Or how to wrangle insights from a massive codebase…
Music is a core part of my being. I have been a heavy metal musician, a college radio DJ, and traveled hundreds of miles to see my favorite bands. At my peak music obsession, I once had a collection of over 2,000 CD’s featuring over 20,000 songs.
Movies are also a big part of my life. When I find a combination of a great movie with a great soundtrack, the soundtrack is on repeat play for months on end. That was what happened when I watched the Coen Brother’s film O Brother, Where Art Thou and fell in love with the classic Americana folk music weaved throughout the movie.
One problem that comes with having a vast repository of music is that it is easy to forget songs and bands. There have been plenty of times when I would hear a familiar song and then wonder who did that song. Unless I am lucky enough to whip out my Soundhound app before the song ends, I am tortured for the rest of the day trying to recall the song.
That was the premise of a recent Reply All podcast episode. A listener called up asking if a popular song could possibly be erased from the Internet. His recollection of the tune was so detailed, he was able to direct a bunch of professional musicians to recreate a half-way decent version of the song.
I won’t spoil the ending, but popular songs do vanish from music history. Similarly, there is plenty of human knowledge that goes by the wayside, tossed away and never to be found again. We try to address this through wikis and documents and videos, but still manage to lose much of the context.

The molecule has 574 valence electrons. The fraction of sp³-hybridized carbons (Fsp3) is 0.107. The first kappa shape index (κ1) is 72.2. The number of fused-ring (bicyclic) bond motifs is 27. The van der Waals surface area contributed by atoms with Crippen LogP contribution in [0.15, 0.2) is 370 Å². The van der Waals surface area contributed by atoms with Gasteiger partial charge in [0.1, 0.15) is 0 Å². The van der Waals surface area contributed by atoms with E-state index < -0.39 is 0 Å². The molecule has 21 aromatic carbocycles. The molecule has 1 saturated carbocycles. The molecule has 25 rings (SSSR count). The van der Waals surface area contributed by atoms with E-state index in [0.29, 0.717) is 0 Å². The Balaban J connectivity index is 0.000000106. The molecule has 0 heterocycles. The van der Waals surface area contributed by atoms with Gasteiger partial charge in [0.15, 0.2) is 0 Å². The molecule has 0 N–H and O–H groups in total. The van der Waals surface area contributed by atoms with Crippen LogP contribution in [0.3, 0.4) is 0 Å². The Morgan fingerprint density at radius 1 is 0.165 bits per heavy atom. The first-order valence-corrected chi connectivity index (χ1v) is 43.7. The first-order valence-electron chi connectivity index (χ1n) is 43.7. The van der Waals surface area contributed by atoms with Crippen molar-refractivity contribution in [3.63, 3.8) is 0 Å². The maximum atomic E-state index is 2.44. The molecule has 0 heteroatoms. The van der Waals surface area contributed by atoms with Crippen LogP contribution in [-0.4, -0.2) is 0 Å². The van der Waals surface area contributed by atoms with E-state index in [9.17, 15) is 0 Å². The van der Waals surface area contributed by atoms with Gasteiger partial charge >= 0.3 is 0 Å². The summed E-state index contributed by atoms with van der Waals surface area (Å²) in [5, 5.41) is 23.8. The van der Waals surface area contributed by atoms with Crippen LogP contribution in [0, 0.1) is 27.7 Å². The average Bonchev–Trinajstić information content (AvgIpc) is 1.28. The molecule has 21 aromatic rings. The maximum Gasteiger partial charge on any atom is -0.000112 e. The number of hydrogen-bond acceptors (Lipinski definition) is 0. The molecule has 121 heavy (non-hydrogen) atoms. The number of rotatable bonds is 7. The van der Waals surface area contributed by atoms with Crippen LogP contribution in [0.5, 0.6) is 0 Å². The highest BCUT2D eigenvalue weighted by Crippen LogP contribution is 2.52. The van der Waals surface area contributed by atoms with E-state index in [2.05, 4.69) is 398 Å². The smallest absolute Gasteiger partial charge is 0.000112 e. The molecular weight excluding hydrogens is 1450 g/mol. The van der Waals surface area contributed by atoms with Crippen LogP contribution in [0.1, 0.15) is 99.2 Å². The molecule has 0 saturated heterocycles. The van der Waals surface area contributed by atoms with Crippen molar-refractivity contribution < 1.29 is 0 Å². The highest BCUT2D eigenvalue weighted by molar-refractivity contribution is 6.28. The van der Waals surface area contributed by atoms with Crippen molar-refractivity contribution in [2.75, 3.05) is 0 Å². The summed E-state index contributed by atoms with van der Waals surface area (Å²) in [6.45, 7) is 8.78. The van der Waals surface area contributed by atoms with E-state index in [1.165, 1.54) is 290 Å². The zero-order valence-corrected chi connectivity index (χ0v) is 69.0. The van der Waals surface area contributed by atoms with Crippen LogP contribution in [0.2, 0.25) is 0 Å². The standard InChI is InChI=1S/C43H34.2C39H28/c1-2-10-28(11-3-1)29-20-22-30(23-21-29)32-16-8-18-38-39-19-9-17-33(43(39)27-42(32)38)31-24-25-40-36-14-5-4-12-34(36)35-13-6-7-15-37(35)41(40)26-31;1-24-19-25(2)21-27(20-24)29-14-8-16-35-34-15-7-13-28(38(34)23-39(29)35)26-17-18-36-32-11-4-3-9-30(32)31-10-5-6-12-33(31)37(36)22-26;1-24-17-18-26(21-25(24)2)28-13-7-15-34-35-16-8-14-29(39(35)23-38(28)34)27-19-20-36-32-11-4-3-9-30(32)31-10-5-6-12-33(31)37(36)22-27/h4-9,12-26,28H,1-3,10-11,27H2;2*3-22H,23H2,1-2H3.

Facts are helpful, but what is more important is the backstory. For example, a laborious process at work that no one remembers why it exists or a tool you are still paying for but forgot why it was originally purchased (happens all too frequently in most companies).
The same happens to code. The problem is not so much that you forget the code, though that certainly is an issue with large codebases. It is more the case that you forgot what the code does or why certain decisions were made. Rarely does developer oriented documentation exist, so developers are left to sift through the sparse smattering of code comments, git history, and bug reports to get context.
Code comments deserve special attention here. This is because comments can have the opposite effect of providing context:
The developers are biased for being the authors, they don’t have the capability of judging their own work from an outsider perspective and that will lead to comments that other developers will find it hard to read.
We often forget as developers that the code we write should be able to explain how the code should work. In other words, if we have written clean, legible code, that should be enough for other developers to understand. Good code is self-documenting.
What code cannot easily explain is the “why”. That is analogous to unwritten rules, bad processes, and old files. We can see what it is, but we have lost the context behind the code. Context manifests itself in the following ways:
- History — what is the story behind the code, who touched the code, and why certain decisions were made,
- Value — what does the code add to the overall functionality of the product, how is it contributing to usability and business expectations, is it still useful,
- Impact — how does this code impact other aspects of code and functionality, what other code does this piece of code depend upon,
- Quality — does the code produce proper and expected results, does it contribute to maintainability, has it been tested and verified.